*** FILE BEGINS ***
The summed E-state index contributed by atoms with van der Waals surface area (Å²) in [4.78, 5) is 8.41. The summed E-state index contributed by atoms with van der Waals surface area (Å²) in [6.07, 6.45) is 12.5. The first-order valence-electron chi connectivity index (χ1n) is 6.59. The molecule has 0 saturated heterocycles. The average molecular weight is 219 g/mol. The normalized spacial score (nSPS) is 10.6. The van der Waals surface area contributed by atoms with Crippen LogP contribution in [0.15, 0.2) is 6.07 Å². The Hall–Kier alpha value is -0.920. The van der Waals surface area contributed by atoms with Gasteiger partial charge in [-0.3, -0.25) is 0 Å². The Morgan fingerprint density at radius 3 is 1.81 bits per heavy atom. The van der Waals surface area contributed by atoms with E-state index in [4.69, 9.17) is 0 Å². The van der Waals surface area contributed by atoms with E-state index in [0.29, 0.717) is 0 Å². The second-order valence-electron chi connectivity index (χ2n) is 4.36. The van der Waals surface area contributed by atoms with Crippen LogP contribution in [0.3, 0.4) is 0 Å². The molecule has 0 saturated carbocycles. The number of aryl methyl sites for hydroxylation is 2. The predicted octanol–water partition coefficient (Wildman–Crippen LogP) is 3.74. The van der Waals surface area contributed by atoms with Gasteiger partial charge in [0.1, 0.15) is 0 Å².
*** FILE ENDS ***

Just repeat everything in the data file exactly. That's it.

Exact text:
The summed E-state index contributed by atoms with van der Waals surface area (Å²) in [4.78, 5) is 8.41. The summed E-state index contributed by atoms with van der Waals surface area (Å²) in [6.07, 6.45) is 12.5. The first-order valence-electron chi connectivity index (χ1n) is 6.59. The molecule has 0 saturated heterocycles. The average molecular weight is 219 g/mol. The normalized spacial score (nSPS) is 10.6. The van der Waals surface area contributed by atoms with Crippen LogP contribution in [0.15, 0.2) is 6.07 Å². The Hall–Kier alpha value is -0.920. The van der Waals surface area contributed by atoms with Gasteiger partial charge in [-0.3, -0.25) is 0 Å². The Morgan fingerprint density at radius 3 is 1.81 bits per heavy atom. The van der Waals surface area contributed by atoms with E-state index in [4.69, 9.17) is 0 Å². The van der Waals surface area contributed by atoms with E-state index in [0.29, 0.717) is 0 Å². The second-order valence-electron chi connectivity index (χ2n) is 4.36. The van der Waals surface area contributed by atoms with Crippen LogP contribution in [0.3, 0.4) is 0 Å². The molecule has 0 saturated carbocycles. The number of aryl methyl sites for hydroxylation is 2. The predicted octanol–water partition coefficient (Wildman–Crippen LogP) is 3.74. The van der Waals surface area contributed by atoms with Gasteiger partial charge in [0.1, 0.15) is 0 Å².